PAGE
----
teacher interviews, or via email to find out more about the student’s and their backgrounds. (González et al.,

1995) It could also be of use to the teacher to investigate the requirements and content from the previous year

in the Australian Curriculum, in order to distinguish the extent to which the topic has been addressed in the

previous year. (Australian Curriculum, 2016)

Teachers may facilitate whole class discussions with a subject that can allow opportunity for all students to talk

about their backgrounds and interests. In order to cater for a diversity of students backgrounds and knowledge

teachers can use the information they gain from a class discussion to inform their teaching decisions by

amending tasks and topic to help students make connections with themselves and their worlds, in an attempt

to spark interest and promote success. (Annenberg, 2016)

When introducing and teaching mathematics, the teacher may initiate a lesson by undertaking some informal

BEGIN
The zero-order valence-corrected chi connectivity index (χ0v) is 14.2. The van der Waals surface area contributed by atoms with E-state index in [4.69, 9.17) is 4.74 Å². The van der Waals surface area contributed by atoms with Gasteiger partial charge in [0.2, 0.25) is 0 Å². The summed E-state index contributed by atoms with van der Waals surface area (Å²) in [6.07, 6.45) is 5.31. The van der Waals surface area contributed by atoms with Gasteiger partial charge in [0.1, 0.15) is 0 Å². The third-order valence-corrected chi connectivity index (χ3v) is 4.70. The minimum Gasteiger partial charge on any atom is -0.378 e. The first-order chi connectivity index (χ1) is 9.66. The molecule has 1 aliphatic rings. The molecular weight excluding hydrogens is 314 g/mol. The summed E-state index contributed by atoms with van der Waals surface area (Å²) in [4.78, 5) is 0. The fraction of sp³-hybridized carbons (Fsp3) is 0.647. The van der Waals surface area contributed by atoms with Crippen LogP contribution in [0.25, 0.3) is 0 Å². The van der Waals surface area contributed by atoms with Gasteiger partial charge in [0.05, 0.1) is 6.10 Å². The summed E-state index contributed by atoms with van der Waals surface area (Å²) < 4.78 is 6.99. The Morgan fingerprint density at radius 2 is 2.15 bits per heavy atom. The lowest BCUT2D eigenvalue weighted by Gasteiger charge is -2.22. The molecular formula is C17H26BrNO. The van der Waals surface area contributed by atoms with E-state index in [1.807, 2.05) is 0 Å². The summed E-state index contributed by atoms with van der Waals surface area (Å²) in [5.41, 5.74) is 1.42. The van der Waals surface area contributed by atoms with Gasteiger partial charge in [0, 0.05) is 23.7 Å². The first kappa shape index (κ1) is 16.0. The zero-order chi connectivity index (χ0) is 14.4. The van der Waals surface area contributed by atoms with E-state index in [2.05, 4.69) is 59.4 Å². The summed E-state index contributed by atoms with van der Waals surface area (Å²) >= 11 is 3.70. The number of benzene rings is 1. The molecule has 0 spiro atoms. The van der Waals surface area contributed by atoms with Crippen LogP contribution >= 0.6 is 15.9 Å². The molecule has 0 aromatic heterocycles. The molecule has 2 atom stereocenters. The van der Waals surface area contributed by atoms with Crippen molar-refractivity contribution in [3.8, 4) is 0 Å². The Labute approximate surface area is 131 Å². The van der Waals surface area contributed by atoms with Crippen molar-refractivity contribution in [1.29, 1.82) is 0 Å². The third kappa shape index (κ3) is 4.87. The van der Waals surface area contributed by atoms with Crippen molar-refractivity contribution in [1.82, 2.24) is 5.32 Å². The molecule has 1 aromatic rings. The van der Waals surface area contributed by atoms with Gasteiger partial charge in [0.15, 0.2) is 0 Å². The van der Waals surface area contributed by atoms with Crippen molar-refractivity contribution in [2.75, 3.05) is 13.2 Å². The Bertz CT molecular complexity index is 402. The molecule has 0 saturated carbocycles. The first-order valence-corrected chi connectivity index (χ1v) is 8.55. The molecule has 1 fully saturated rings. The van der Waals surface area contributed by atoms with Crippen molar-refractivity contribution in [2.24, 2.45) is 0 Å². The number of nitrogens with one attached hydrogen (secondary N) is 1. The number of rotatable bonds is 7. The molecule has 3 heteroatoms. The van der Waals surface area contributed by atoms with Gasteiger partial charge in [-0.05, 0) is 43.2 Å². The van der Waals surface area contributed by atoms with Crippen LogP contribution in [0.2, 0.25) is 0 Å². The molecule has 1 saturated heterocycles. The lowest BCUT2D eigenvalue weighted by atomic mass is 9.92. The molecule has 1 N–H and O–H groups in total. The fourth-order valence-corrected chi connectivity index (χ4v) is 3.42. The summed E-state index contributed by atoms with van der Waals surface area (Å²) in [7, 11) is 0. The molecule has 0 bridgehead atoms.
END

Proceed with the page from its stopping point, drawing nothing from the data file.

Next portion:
or diagnostic assessments in the form of a simple Q & A or quiz, to see what students already know, and

teachers can then produce learning experiences that are not so advanced that some students get left behind,

whilst also not so simple that other students get bored. (Lovett, 2016) (Ritchhart, & Perkins, 2005).

Conclusion

If we as future educators employ the knowledge of the fundamental principles which underpin students

learning in mathematics, together with the understanding of students prior knowledge, the utilization of this in

their learning, and implementation of the fundamental principles and strategies that constitute effective